The familiar squeak of the turning card rack might just be the soundtrack to my card-seeking life at Carmichael’s.
Squeak. Squeak. Pause. Ah, “What fresh hell is this?” states the card. The blank stare of a little girl, circa 1920s, standing in a wicker cage is only outdone by insect wings jutting from her starched white frock, parting a crimson drape. Checking the back, it’s from “Holy Crap – It’s Art from Erin” and subtitled “Real Art for Real Life.” It’ll take a qualified sense of humor to receive this as a get-well card.
In the bag she went that day with three other cards for celebrations or well-wishing.
But I sent none of them. Nope.
I have this glorious problem. I love paper, photography, art and messages, all of which can be found in greeting cards. I can’t get enough of them ... and I can’t seem to let them go.
In my kitchen, three mellow cows – one, a lop-eared Heifer with fresh grass hanging from her mouth – silently blink at me from their acrylic pasture mounted on the refrigerator. I fell in love with the bovine-sized original by Kentucky artist Debbie Graviss whose work was displayed in Revelry Boutique Gallery at the time – and priced out of my budget. The $3.75 card had its cultural slogan: Send Kind Words & Happy Thoughts.
Words and thoughts? Yes. Send? Can’t.
Sometimes it’s simply the paper that gets me – the beauty and timelessness of the pulp fiber – you know those recycled cards, kind of raw, absorbent, tactile – most of them set by hand on an antique letterpress.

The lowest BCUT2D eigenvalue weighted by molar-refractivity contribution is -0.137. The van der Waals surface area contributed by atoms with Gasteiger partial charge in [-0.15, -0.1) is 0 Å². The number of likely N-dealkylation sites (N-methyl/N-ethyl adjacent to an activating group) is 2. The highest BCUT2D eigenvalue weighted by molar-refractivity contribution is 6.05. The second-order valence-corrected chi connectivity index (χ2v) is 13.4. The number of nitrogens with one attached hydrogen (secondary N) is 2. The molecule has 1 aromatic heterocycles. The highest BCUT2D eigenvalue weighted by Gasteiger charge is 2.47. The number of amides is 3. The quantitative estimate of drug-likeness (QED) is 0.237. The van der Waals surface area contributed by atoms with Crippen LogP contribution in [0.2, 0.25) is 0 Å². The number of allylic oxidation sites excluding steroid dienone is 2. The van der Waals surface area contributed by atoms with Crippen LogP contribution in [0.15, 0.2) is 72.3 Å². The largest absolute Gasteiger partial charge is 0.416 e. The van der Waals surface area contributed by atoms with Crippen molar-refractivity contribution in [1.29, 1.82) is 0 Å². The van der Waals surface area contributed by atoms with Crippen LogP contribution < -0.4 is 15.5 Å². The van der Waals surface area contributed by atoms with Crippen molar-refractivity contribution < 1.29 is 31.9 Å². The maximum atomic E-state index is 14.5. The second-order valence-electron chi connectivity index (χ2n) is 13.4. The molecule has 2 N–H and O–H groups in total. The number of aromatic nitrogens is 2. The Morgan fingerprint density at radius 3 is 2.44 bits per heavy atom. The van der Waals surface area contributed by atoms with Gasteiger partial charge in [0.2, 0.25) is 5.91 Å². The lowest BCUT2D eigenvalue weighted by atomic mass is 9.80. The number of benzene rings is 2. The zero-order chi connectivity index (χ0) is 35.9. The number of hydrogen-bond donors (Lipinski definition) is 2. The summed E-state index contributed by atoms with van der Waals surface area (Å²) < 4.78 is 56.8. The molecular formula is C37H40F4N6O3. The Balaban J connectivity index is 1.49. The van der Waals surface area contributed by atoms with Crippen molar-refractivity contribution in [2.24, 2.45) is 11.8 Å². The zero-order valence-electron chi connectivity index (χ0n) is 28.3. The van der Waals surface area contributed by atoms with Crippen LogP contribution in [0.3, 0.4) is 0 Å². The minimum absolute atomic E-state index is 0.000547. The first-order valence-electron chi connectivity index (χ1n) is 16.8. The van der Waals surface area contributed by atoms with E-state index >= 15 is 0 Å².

Is my problem financial? Plain selfish? A cry for help? I can’t afford large pieces of original art at galleries and find this is a great way to support the artist or the outlet and still have quality images in my home.
I’m not alone. Am I?
Some of my favorite cards are from Hound Dog Press. At their East Market Street shop, all cards are printed on a 1930 tabletop Craftsmen press, an attic orphan donated by a UofL professor, among other acquired equipment dating from 1892 to 1960.
I met co-owner Nick Baute at the Cherokee Art Fair this past spring. His talk of ink, rollers, blocks and flywheels had me suspended in a romantic time warp while rooting through my purse to buy two more “Coffee: It Makes You Poop” cards.
Then, I ‘fessed my card hoarding issue.
“I rarely find out where our cards go once they leave our shop,” Baute said. “I’ve been told some end up in frames on the wall, and some get mailed all over the country. I’m flattered by both. I’m mainly just happy to be promoting letterpress. Our goal is to keep this process alive and well in this crazy digital world. I love the confused/surprised look on people’s faces when they come in the shop. It never gets old.”
A real business boon would be to manufacture mattes and frames for cards never exchanged. Tape and magnets don’t do them justice.
In the meantime, if I send you a card, I refuse to stoop to sappy verse that I would never utter to your face.
Now, all I have to do is send it. Maybe.